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Wednesday, February 6, 2013


It's a question that's been asked since Apple rose from the ashes in 2001, a time during which the company has become nothing less than the most valuable in the world. Nevertheless, journalists, analysts and just about everyone else have been champing at the bit to pinpoint the exact moment when the company will lose its imagined Svengali-like grip on the minds of American consumers and Appleapocalypse is upon us.

The latest occasion was Apple's report on the last quarter of 2012, a record quarter that was nonetheless panned by investors sniffing a post-Steve Jobs slowdown and the mass realization that its iPhone finally has a worthy rival in the Samsung Galaxy.

In an interview, technology analyst Rob Enderle stated an entirely conceivable negative outlook for Apple. As Apple combats a saturated U.S. market, Mr. Enderle expects a "continual slide, much like when Jobs left, when it went into a slow then more rapid decline over 10 years."

And he wasn't the only Apple bear. Ricocheting around the web last week was a Wall Street Journal article headlined: "Has Apple Lost Its Cool to Samsung?" CNBC asked "Is Samsung Cooler Than Apple?"

For a marketing world that has been hanging on every Apple move for decades, these are huge questions that seem to herald some sort of new brand order.

They also might be the wrong ones entirely. After all, it's been a long time since Apple has had to worry about issues of cool -- it's a ubiquitous cultural force with little of the underdog feel it had when it was the hip alternative to IBM or Microsoft.

Brand-wise, Apple is these days too often understood as the rebel brand that defined itself against the grim reality of Microsoft products. When it came to music and especially mobile, things changed. Apple didn't position itself against then-dominant BlackBerry, but rather the nonexistence of a beautifully designed, wonderfully functional small computer that's open to a constellation of brilliant software developers and happens to make phone calls. Now Samsung, while hilariously criticizing Apple's stuck-up rep, has rebelled against a reality where the only option for this miraculous sort of device is made by Apple.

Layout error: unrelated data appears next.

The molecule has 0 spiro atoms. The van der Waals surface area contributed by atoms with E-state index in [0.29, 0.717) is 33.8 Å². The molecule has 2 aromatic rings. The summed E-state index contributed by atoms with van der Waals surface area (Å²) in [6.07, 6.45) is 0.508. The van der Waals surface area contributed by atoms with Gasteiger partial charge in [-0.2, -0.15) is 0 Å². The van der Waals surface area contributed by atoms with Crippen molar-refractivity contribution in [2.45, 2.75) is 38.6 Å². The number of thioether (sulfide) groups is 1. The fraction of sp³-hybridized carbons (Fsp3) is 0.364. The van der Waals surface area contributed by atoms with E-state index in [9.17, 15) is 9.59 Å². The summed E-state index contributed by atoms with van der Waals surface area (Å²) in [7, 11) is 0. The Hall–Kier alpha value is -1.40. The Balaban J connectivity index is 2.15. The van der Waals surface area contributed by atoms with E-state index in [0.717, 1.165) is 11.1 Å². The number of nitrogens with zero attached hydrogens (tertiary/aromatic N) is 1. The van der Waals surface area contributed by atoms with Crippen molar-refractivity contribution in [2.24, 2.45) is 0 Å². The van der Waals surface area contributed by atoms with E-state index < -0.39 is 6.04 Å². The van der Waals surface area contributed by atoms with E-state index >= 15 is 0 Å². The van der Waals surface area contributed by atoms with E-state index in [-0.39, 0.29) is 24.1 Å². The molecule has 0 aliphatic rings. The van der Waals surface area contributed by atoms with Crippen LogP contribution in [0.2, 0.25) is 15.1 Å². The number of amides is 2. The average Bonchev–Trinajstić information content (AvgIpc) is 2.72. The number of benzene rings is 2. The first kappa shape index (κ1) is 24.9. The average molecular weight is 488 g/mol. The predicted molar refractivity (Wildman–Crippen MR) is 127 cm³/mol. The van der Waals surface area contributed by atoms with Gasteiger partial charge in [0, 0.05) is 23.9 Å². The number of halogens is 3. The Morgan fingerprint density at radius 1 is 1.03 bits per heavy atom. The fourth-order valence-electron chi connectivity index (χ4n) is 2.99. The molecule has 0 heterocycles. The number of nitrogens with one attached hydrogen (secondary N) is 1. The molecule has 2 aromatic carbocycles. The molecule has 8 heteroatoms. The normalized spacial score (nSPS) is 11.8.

Unlike, say, the market for jeans or sneakers or even cars, the world of smartphones seems almost post-cool. Absent a BlackBerry comeback or a Microsoft surge, there are two options right now if you want to carry a wholly modern phone. What we're talking about in the Apple-Samsung showdown is two multinational companies with gigantic marketing budgets effectively waging a market-share battle. Together they own 70% of the U.S. smartphone market.

In this sort of Coke-Pepsi contest, traditional notions of cool go out the window.

Cool, in a marketing context, has historically meant something like a big corporation borrowing -- or preying on -- some sort of underground culture to enhance its appeal. The classic example is the late 1990s club-kid revitalization of Hush Puppies as chronicled by Malcolm Gladwell in "The Tipping Point." But Apple and Samsung aren't Hush Puppies; they're the big dogs.

Exclusivity, a big part of cool in the Gladwellian sense, is something Apple has been parting with. Mr. Enderle observes that following Mr. Jobs' death, Tim Cook "hasn't followed a number of rules that Jobs created to preserve the brand. Part of what makes it cool is exclusivity," he said. "You don't buy cool products at Walmart. High-volume products aren't cool because they're not exclusive. They're not the ones [consumers] lust after. At the very least, Apple's going to be less cool."

This is a common way of thinking about marketing cool, and for certain products, especially luxury goods, it makes all the sense in the world. For phones, not so much. If it did, Samsung would already be uncool and all of us who struggle for coolness would be carrying BlackBerry Torches or Windows phones. Take one of those into your next agency meeting and imagine just how cool you'll look in your co-workers' eyes.

What will true ubiquity mean for Apple? Truly global availability would necessarily be a drag on Apple's profit margins since it would need to appeal to some less-than-affluent consumers in Asia. But it's hard to imagine U.S. consumers getting turned off to the iPhone because there's a cheaper version of it available to consumers here or abroad. If they were that fickle, then Samsung, with its mix of mobile phones that appeal to all rungs on the economic ladder, wouldn't have a chance among the uber-cool consumers.

In the long run, when retention is key, then continuous hardware and software innovation and maintenance of the ecosystem is crucial. As the sides firm up, it may be loyalty that's the most important factor. Late last year, Strategy Analytics found that iPhone loyalty dropped for the first time since the launch of the phone. Eighty-eight percent of owners said they would definitely or probably buy another Apple phone, down from 93% the year before. Most companies would sell their soul for these numbers, but for Apple the drop is worth noting.

Ultimately, missteps like the company's attempt to force its own inferior maps product down its users' throats last year might end up being more important than abstract notions of cool.



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